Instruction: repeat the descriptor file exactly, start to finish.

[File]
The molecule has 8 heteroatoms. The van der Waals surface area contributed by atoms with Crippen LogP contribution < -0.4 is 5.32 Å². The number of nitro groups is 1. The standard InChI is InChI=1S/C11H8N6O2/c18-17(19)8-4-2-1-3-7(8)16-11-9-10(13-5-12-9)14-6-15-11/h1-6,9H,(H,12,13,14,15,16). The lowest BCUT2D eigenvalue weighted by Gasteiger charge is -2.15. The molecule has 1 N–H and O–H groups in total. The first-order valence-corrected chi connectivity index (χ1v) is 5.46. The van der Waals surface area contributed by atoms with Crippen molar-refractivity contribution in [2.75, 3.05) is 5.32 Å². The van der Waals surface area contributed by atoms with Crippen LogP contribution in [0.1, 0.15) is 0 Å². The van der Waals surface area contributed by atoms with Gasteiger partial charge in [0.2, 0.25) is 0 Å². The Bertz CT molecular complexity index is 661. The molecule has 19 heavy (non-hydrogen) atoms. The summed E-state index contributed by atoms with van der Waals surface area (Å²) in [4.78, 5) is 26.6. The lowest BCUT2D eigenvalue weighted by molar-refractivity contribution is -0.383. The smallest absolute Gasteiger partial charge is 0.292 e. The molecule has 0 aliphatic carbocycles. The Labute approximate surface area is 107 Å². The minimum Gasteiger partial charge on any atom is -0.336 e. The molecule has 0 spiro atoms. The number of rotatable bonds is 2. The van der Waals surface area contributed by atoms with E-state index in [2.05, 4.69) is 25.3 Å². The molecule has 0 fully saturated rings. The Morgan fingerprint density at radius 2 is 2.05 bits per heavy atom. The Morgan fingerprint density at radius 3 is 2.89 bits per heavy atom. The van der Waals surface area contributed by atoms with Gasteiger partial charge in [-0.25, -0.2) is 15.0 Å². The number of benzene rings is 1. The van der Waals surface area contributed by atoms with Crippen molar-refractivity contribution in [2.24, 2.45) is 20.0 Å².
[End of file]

The molecule has 8 heteroatoms. The van der Waals surface area contributed by atoms with Crippen LogP contribution < -0.4 is 5.32 Å². The number of nitro groups is 1. The standard InChI is InChI=1S/C11H8N6O2/c18-17(19)8-4-2-1-3-7(8)16-11-9-10(13-5-12-9)14-6-15-11/h1-6,9H,(H,12,13,14,15,16). The lowest BCUT2D eigenvalue weighted by Gasteiger charge is -2.15. The molecule has 1 N–H and O–H groups in total. The first-order valence-corrected chi connectivity index (χ1v) is 5.46. The van der Waals surface area contributed by atoms with Crippen molar-refractivity contribution in [2.75, 3.05) is 5.32 Å². The van der Waals surface area contributed by atoms with Crippen LogP contribution in [0.1, 0.15) is 0 Å². The van der Waals surface area contributed by atoms with Gasteiger partial charge in [0.2, 0.25) is 0 Å². The Bertz CT molecular complexity index is 661. The molecule has 19 heavy (non-hydrogen) atoms. The summed E-state index contributed by atoms with van der Waals surface area (Å²) in [4.78, 5) is 26.6. The lowest BCUT2D eigenvalue weighted by molar-refractivity contribution is -0.383. The smallest absolute Gasteiger partial charge is 0.292 e. The molecule has 0 aliphatic carbocycles. The Labute approximate surface area is 107 Å². The minimum Gasteiger partial charge on any atom is -0.336 e. The molecule has 0 spiro atoms. The number of rotatable bonds is 2. The van der Waals surface area contributed by atoms with E-state index in [2.05, 4.69) is 25.3 Å². The molecule has 0 fully saturated rings. The Morgan fingerprint density at radius 2 is 2.05 bits per heavy atom. The Morgan fingerprint density at radius 3 is 2.89 bits per heavy atom. The van der Waals surface area contributed by atoms with Gasteiger partial charge in [-0.25, -0.2) is 15.0 Å². The number of benzene rings is 1. The van der Waals surface area contributed by atoms with Crippen molar-refractivity contribution in [2.24, 2.45) is 20.0 Å².